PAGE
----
The resilience of natural interceptive actions to refractive blur

Mann, David L., Abernethy, Bruce and Farrow, Damian (2010) The resilience of natural interceptive actions to refractive blur. Human Movement Science, 29 3: 386-400. doi:10.1016/j.humov.2010.02.007


Author Mann, David L.
Abernethy, Bruce
Farrow, Damian
Title The resilience of natural interceptive actions to refractive blur
Journal name Human Movement Science   Check publisher's open access policy
ISSN 0167-9457
1872-7646
Publication date 2010-06
Sub-type Article (original research)
DOI 10.1016/j.humov.2010.02.007
Volume 29
Issue 3
Start page 386
End page 400
Total pages 15
Place of publication Amsterdam
Publisher Elsevier
Collection year 2011
Language eng
Formatted abstract
The impact of refractive visual blur on interceptive skill was examined for a series of highly-demanding striking tasks. Ten skilled cricket batsmen were required to intercept balls projected by either a ball projection-machine (medium-pace only) or cricket bowlers (two velocities; medium-pace and fast-pace) under each of four systematically varied visual conditions. Contact lenses were fitted to simulate increments in refractive blur (habitual, +1.00, +2.00, +3.00. D), with changes in interceptive performance evaluated on three concurrent measures of performance relevant to cricket batting (quality of bat-ball contact, forcefulness of bat-swing, and likelihood of dismissal). For the projection-machine condition, results replicate those reported previously (Mann, Ho, De Souza, Watson, & Taylor, 2007) with blur needing to reach +3.00. D before any significant decreases in performance were evident, a finding further replicated when facing bowlers of comparable velocity. The influence of blur on interception was found to interact with ball-velocity, with the increased temporal demands of fast-paced trials resulting in decreased performance becoming evident at a lower level of blur (+2.00. D). The findings demonstrate that even when presented with a situation replicating highly-demanding performance conditions, substantial degradation of visual clarity is possible before acuity is a limiting factor for interceptive performance. © 2010 Elsevier B.V.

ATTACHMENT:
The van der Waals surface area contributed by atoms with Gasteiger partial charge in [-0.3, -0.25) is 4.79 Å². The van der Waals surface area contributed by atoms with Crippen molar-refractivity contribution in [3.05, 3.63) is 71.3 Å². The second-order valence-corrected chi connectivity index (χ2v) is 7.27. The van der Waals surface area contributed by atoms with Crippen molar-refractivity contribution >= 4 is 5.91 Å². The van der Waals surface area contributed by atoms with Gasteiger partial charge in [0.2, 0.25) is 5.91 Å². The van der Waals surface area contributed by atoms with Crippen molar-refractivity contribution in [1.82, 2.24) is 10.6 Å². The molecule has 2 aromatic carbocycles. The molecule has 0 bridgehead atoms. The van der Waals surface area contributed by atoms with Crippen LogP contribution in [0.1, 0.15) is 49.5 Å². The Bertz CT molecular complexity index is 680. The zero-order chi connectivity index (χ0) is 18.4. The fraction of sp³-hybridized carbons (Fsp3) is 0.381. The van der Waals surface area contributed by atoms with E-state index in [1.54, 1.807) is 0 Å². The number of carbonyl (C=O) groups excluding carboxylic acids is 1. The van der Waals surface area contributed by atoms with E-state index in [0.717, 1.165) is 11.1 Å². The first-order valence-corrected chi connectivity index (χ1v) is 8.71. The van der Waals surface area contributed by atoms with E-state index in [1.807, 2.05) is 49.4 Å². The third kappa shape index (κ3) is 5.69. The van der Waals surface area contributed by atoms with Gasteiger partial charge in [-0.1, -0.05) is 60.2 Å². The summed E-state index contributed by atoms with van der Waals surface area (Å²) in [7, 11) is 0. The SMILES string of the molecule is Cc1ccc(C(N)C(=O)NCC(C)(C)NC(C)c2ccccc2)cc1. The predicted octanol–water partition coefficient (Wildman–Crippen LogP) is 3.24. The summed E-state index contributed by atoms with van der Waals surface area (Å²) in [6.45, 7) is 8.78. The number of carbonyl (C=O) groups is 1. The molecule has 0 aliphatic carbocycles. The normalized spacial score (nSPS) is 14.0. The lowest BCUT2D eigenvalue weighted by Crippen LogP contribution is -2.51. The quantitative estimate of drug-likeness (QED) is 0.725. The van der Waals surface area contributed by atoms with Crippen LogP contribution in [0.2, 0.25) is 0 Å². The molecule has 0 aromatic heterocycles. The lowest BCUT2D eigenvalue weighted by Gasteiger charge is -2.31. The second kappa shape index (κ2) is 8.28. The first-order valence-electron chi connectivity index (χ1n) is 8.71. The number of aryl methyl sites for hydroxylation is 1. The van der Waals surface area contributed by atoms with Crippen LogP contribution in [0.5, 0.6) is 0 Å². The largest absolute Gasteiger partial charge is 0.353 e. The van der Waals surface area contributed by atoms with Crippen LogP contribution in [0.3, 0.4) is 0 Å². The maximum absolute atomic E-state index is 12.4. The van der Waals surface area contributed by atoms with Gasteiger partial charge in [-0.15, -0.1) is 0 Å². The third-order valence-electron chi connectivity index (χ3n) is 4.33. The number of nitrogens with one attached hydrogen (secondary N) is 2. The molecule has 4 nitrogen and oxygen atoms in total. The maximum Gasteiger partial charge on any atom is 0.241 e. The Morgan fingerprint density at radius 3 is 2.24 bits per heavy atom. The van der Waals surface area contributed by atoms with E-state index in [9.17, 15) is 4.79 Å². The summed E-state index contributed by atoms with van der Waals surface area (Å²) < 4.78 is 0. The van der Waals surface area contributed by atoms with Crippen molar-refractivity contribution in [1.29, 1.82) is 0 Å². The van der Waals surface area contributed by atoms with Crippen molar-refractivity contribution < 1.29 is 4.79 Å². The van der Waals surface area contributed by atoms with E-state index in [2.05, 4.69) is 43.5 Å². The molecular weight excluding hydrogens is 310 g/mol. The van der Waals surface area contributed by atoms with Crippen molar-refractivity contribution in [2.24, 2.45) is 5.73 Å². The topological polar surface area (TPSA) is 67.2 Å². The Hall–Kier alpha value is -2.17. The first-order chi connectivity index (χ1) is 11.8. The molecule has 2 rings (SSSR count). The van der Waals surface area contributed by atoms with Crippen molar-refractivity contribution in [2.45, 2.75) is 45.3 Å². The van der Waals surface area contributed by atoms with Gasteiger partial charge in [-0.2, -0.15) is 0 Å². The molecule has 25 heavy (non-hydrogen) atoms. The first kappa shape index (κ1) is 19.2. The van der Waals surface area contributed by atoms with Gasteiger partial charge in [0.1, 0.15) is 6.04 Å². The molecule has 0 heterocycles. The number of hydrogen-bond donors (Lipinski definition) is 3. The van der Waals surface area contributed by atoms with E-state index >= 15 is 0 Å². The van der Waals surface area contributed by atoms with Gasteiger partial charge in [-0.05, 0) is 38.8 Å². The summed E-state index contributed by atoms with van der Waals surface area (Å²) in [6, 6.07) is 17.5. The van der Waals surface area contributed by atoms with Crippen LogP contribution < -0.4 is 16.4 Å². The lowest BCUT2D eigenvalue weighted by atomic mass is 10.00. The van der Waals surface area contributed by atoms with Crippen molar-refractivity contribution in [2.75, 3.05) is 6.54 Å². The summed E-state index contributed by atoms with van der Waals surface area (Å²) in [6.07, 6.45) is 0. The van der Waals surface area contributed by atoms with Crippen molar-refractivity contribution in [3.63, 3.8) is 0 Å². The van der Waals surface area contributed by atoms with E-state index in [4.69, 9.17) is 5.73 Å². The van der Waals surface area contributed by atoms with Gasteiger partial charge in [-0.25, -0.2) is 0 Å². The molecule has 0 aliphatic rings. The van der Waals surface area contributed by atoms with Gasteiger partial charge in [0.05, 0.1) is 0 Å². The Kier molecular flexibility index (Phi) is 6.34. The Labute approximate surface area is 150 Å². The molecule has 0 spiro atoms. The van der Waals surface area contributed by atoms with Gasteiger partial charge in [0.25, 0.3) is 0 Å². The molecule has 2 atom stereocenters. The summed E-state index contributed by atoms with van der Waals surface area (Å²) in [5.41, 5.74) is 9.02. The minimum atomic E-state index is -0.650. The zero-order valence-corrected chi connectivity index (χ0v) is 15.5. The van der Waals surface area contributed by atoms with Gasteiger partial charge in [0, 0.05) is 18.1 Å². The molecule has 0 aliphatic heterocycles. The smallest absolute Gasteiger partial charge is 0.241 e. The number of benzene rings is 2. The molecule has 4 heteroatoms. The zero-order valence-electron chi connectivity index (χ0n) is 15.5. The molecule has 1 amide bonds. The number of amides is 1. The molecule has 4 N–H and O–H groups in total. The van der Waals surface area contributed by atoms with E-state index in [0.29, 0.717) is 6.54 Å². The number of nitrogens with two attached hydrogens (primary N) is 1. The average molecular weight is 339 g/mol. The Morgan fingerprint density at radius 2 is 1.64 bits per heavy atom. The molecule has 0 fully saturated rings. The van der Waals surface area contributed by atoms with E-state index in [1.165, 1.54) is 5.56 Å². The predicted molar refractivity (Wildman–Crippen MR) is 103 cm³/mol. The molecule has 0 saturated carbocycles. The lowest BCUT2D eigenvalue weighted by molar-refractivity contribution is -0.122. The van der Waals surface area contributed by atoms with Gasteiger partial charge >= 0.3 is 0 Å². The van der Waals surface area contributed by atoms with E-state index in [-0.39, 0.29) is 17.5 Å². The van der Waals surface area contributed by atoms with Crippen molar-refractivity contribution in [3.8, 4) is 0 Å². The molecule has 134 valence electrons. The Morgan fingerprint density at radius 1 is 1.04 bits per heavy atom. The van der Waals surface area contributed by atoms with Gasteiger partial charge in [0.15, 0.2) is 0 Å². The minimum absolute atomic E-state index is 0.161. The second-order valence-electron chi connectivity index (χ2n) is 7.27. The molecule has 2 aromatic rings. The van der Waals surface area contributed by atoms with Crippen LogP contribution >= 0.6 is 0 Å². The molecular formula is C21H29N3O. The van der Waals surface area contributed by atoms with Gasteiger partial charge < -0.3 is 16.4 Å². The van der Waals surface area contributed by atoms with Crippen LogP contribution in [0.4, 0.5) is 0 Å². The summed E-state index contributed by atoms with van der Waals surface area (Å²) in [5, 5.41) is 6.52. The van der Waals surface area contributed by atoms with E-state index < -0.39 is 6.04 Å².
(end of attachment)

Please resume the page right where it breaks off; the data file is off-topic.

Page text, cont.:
Keyword Myopia
Sport
Visual acuity
Contact lenses
Cricket
Shooting performance
Vision
Expert
Skill
Ball
Basketball
Perception
Players
Batsmen
Sports
Q-Index Code C1
Q-Index Status Confirmed Code
Institutional Status UQ

Document type: Journal Article
Sub-type: Article (original research)
Collections: Official 2011 Collection
School of Human Movement and Nutrition Sciences Publications
 
Versions
Version Filter Type
Citation counts: TR Web of Science Citation Count  Cited 20 times in Thomson Reuters Web of Science Article | Citations
Scopus Citation Count Cited 19 times in Scopus Article | Citations
Google Scholar Search Google Scholar
Created: Sun, 27 Jun 2010, 00:07:26 EST